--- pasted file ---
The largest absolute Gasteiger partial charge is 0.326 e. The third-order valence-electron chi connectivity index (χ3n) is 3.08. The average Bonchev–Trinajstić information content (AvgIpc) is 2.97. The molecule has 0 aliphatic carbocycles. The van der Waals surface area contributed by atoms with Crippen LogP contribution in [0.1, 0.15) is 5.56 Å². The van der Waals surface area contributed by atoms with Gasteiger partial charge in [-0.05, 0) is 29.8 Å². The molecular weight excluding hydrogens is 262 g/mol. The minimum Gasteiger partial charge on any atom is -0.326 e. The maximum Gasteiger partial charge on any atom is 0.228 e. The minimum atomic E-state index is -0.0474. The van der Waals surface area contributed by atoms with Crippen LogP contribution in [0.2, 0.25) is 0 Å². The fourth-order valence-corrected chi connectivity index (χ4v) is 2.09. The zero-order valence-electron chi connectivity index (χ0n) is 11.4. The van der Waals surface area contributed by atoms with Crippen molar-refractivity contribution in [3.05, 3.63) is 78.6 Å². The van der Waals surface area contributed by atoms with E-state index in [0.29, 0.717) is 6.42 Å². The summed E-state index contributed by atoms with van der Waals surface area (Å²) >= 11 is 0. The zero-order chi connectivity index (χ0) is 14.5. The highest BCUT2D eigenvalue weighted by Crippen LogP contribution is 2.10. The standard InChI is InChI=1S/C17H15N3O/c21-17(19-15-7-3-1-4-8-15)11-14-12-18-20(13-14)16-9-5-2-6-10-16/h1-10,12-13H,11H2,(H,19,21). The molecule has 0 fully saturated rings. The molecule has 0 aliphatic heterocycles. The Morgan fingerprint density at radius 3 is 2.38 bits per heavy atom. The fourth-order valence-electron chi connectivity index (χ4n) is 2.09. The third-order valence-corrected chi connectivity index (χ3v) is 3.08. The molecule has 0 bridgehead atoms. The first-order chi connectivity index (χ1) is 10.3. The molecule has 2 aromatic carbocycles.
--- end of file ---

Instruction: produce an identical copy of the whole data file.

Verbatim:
The largest absolute Gasteiger partial charge is 0.326 e. The third-order valence-electron chi connectivity index (χ3n) is 3.08. The average Bonchev–Trinajstić information content (AvgIpc) is 2.97. The molecule has 0 aliphatic carbocycles. The van der Waals surface area contributed by atoms with Crippen LogP contribution in [0.1, 0.15) is 5.56 Å². The van der Waals surface area contributed by atoms with Gasteiger partial charge in [-0.05, 0) is 29.8 Å². The molecular weight excluding hydrogens is 262 g/mol. The minimum Gasteiger partial charge on any atom is -0.326 e. The maximum Gasteiger partial charge on any atom is 0.228 e. The minimum atomic E-state index is -0.0474. The van der Waals surface area contributed by atoms with Crippen LogP contribution in [0.2, 0.25) is 0 Å². The fourth-order valence-corrected chi connectivity index (χ4v) is 2.09. The zero-order valence-electron chi connectivity index (χ0n) is 11.4. The van der Waals surface area contributed by atoms with Crippen molar-refractivity contribution in [3.05, 3.63) is 78.6 Å². The van der Waals surface area contributed by atoms with E-state index in [0.29, 0.717) is 6.42 Å². The summed E-state index contributed by atoms with van der Waals surface area (Å²) >= 11 is 0. The zero-order chi connectivity index (χ0) is 14.5. The highest BCUT2D eigenvalue weighted by Crippen LogP contribution is 2.10. The standard InChI is InChI=1S/C17H15N3O/c21-17(19-15-7-3-1-4-8-15)11-14-12-18-20(13-14)16-9-5-2-6-10-16/h1-10,12-13H,11H2,(H,19,21). The molecule has 0 fully saturated rings. The molecule has 0 aliphatic heterocycles. The Morgan fingerprint density at radius 3 is 2.38 bits per heavy atom. The fourth-order valence-electron chi connectivity index (χ4n) is 2.09. The third-order valence-corrected chi connectivity index (χ3v) is 3.08. The molecule has 0 bridgehead atoms. The first-order chi connectivity index (χ1) is 10.3. The molecule has 2 aromatic carbocycles.